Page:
White Australia feels land shift under its feet: The ruling that Aborigines own Murray Island has prompted more claims, writes Robert Milliken

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GEARING UP for their biggest showdown in 200 years, Aborigines on Thursday lodged a court claim for one quarter of the land in New South Wales, an area roughly the size of Britain. It followed a similar claim six months ago to Aboriginal ownership of the centre of Brisbane, a city of 1 million people.

In both cases, the reaction from the rest of Australia was one of shock, followed by disbelief. The Brisbane claim will not now go ahead, but the point was made. The catalyst for these claims was a High Court judgment that has thrown the whole concept of land ownership into disarray and given Aborigines their most solid recognition in law since the British colonised Australia in 1788.

The judgment a year ago by the High Court, Australia's final appeal court, overturned a legal assumption which had lingered ever since Captain Cook claimed Australia on behalf of George III in the 18th century, that the land was terra nullius, or unoccupied before Europeans arrived. This assumption has been at the heart of Aboriginal battles for land rights and equality ever since. The High Court found not only that terra nullius was invalid, but that Aborigines could claim 'native title' over traditional lands.

It has taken a year for the judgment to sink in. Last Thursday, the first anniversary of the decision, the Wiradjuri people lodged a High Court claim for New South Wales land once occupied by them amounting to one quarter of the state. 'There was no legal or moral right to take the Wiradjuri land,' said Paul Coe, an Aboriginal lawyer acting for them. 'We're seeking more than native title. We're seeking sovereignty.'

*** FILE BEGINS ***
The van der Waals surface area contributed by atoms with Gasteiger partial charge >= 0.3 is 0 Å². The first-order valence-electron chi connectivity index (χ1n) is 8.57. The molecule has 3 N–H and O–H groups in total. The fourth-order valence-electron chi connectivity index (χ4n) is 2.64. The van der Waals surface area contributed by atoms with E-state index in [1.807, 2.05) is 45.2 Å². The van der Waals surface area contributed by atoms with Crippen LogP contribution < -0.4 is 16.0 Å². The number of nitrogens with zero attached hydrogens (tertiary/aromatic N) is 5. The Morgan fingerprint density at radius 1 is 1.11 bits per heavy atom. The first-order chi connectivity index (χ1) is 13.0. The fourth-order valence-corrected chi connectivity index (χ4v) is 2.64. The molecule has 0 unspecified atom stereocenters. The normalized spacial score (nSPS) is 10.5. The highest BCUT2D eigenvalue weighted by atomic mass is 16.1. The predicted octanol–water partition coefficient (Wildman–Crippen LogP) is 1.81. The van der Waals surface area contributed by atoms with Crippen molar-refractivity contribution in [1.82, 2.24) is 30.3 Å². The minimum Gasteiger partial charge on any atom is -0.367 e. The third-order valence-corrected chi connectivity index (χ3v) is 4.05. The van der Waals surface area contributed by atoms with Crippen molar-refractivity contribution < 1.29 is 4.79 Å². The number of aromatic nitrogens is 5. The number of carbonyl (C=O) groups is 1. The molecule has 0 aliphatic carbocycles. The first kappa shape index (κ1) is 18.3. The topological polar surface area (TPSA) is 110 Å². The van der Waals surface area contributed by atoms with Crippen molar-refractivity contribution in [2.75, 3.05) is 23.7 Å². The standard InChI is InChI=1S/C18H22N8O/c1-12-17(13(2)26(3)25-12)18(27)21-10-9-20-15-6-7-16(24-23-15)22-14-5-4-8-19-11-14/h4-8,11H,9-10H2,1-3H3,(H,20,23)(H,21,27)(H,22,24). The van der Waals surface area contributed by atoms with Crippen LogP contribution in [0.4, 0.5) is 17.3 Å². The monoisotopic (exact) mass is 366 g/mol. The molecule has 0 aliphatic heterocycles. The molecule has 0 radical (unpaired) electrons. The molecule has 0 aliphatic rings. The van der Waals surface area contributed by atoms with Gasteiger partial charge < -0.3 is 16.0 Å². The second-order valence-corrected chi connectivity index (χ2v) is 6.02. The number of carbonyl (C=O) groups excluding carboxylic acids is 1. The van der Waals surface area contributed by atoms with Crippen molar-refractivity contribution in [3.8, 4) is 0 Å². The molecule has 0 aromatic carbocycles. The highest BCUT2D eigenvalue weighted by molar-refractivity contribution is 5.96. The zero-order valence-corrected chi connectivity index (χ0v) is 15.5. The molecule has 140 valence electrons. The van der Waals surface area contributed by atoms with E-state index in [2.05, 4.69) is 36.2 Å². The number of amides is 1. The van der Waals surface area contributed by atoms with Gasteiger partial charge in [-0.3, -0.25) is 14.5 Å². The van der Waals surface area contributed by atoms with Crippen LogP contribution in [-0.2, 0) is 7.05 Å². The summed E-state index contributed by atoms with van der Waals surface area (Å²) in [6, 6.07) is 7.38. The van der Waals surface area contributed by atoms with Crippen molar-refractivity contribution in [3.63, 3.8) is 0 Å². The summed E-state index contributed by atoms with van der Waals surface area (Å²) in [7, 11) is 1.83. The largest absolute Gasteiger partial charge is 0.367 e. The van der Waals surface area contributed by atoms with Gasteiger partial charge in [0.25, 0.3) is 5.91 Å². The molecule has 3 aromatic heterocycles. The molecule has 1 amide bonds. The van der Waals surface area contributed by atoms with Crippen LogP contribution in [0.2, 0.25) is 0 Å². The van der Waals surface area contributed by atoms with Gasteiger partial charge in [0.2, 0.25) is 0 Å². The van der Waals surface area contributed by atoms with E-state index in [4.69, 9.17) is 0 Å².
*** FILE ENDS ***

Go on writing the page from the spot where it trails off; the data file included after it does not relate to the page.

That day the federal government, headed by Paul Keating, released a white paper on its response to the High Court's decision. The paper raised as many questions as it tried to address. Some prominent Aborigines condemned it. Noel Pearson, director of the Cape York Land Council in Queensland, dismissed it as a 'slimy, useless document'. Mining companies, farmers and business leaders responded with alarm at the prospect of Aborigines claiming what they have always assumed was their land, especially in vast outback regions where much of the country's mineral wealth is located. They have warned of foreign investment drying up and business confidence collapsing. Under pressure from all sides, Mr Keating will meet the leaders of Australia's six state governments next week to thrash out the judgment's implications. He said recently it had occupied more of his time than any other issue since his re-election in March: 'I'm quite sure the High Court didn't understand the huge ramifications of this issue.'

Nor, no doubt, did Eddie Mabo, the Aborigine who initiated the High Court action whose outcome seems destined to transform the Australian landscape. Mr Mabo lodged the claim 10 years ago on behalf of the Meriam people on Murray Island, 100 miles off northern Queensland. He argued that, although the island was taken over by Queensland in 1879, his people had never validly surrendered their rights to it.

The High Court found last June that the Meriam people were entitled to ownership and occupation of the island. The judges extended 'native title' to the rest of Australia, in cases where Aborigines could demonstrate a continuing connection with the land. Lawyers are working through a minefield of questions the judges left unanswered. Can native title override freehold or Crown leasehold? Are Aborigines entitled to royalties from wealth from the land and, if so, how far back?

In a country where getting rich quick by making a killing from land has been a white Australian route to wealth, the implications could be staggering.